What are some trends you were pleased with in 2014?
From where I sit, overseeing materials selection and circulation for a large public library system, I loved watching the publishing industry recognize that YA books are being read by people other than teens. I think there’s lots of marketing potential there, for instance, with different covers of a title for different markets.
It was also interesting to see e-book and print sales stabilizing, and to see the first research into what formats different age groups prefer.
Another high point was the explosion, and I think, acceptance, of the graphic format. Lots of graphic novels, and novels with graphic elements, were being published and now there’s content for all ages in that genre.
What are some trends you’ve noticed thus far in 2015?
Coloring books for adults is one. We’re trying to figure out how to make that trend work for a public library. One of our staff suggested using adult coloring books in a book club setting, which I’ve seen mentioned elsewhere, too. That would be intriguing.
James Patterson continues to be a huge influence. He’s one of our library’s most-read authors, and I applaud what he is doing for bookstores and literacy.
Another trend is greater acceptance of self-published titles. We are seeing more sources of reviews, which is extremely helpful for public library selectors.
What book/genre/topic would you like to see cross your transom?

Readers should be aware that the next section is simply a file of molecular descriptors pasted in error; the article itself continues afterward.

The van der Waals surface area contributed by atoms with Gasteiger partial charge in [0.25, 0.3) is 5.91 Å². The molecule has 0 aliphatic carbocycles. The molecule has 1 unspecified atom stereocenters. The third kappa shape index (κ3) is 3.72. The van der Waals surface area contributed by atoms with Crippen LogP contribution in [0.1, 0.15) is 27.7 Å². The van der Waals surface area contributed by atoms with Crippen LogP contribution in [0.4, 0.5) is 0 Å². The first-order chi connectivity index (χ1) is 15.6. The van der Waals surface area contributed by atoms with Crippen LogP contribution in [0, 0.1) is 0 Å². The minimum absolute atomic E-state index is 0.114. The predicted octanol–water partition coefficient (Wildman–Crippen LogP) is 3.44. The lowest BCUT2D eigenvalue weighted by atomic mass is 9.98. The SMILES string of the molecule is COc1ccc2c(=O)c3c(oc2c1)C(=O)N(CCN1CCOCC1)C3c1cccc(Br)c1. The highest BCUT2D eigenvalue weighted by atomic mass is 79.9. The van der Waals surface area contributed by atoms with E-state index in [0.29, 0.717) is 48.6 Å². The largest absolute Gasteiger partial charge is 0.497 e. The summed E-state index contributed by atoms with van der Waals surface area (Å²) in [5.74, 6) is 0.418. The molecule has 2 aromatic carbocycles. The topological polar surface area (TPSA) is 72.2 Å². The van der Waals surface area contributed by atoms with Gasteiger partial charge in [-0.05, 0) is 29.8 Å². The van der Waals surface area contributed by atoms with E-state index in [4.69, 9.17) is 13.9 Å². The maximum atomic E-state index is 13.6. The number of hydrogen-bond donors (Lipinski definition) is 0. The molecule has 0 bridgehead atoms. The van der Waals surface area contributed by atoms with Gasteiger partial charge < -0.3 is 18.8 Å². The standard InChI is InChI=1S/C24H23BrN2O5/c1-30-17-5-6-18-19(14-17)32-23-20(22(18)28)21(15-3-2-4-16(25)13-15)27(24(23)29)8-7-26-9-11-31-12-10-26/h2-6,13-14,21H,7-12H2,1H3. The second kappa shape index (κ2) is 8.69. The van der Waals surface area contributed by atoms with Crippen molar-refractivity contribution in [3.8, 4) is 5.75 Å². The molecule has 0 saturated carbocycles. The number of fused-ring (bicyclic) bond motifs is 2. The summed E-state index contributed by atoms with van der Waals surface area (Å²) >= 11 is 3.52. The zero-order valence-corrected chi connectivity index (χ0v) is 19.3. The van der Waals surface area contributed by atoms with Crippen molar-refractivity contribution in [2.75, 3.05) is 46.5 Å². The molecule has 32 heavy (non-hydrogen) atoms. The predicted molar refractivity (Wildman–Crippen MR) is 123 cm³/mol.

I would like to see more genre fiction from diverse authors and featuring diversity. I see heavy and literary fiction featuring diversity much more than genre fiction.
I was pleased to see a title like The Unexpected Inheritance of Inspector Chopra by Vaseem Khan being published this fall. I’d love to see more in the mystery genre like this one, and also in romance and other genres.
What topic don’t you ever want to see again?
I can’t think of anything that I would never want to see again. If our patrons want it, I’m thrilled if we can provide it.
What is unique about your corner of the industry?
Preparing books for circulation. It’s always interesting when publishers play around with different bindings, covers, and inserts. Most things we can make work, but some things become a challenge. For instance, metallic covers really don’t play well with the radio-frequency identification technology we use in our materials to track them.
Anything else you’d like to add?
Public libraries are engines of discovery. We work really hard to get the best materials into our patrons’ hands and to respond to their requests. Our patrons are voracious readers, and it is endless fun to feed their interests and introduce them to their next reads.
Gail Mueller Schultz is the collection and technical services manager at Hennepin County Library, which is consistently recognized as one of the top public library systems in the nation. Its 41 libraries serve a diverse population of 1.2 million residents in Minneapolis and the surrounding area. In 2014, Hennepin County Library saw 15.8 million items checked out and nearly 1.5 million downloads of books, movies and music. Browse the Hennepin County Library collection at www.hclib.org.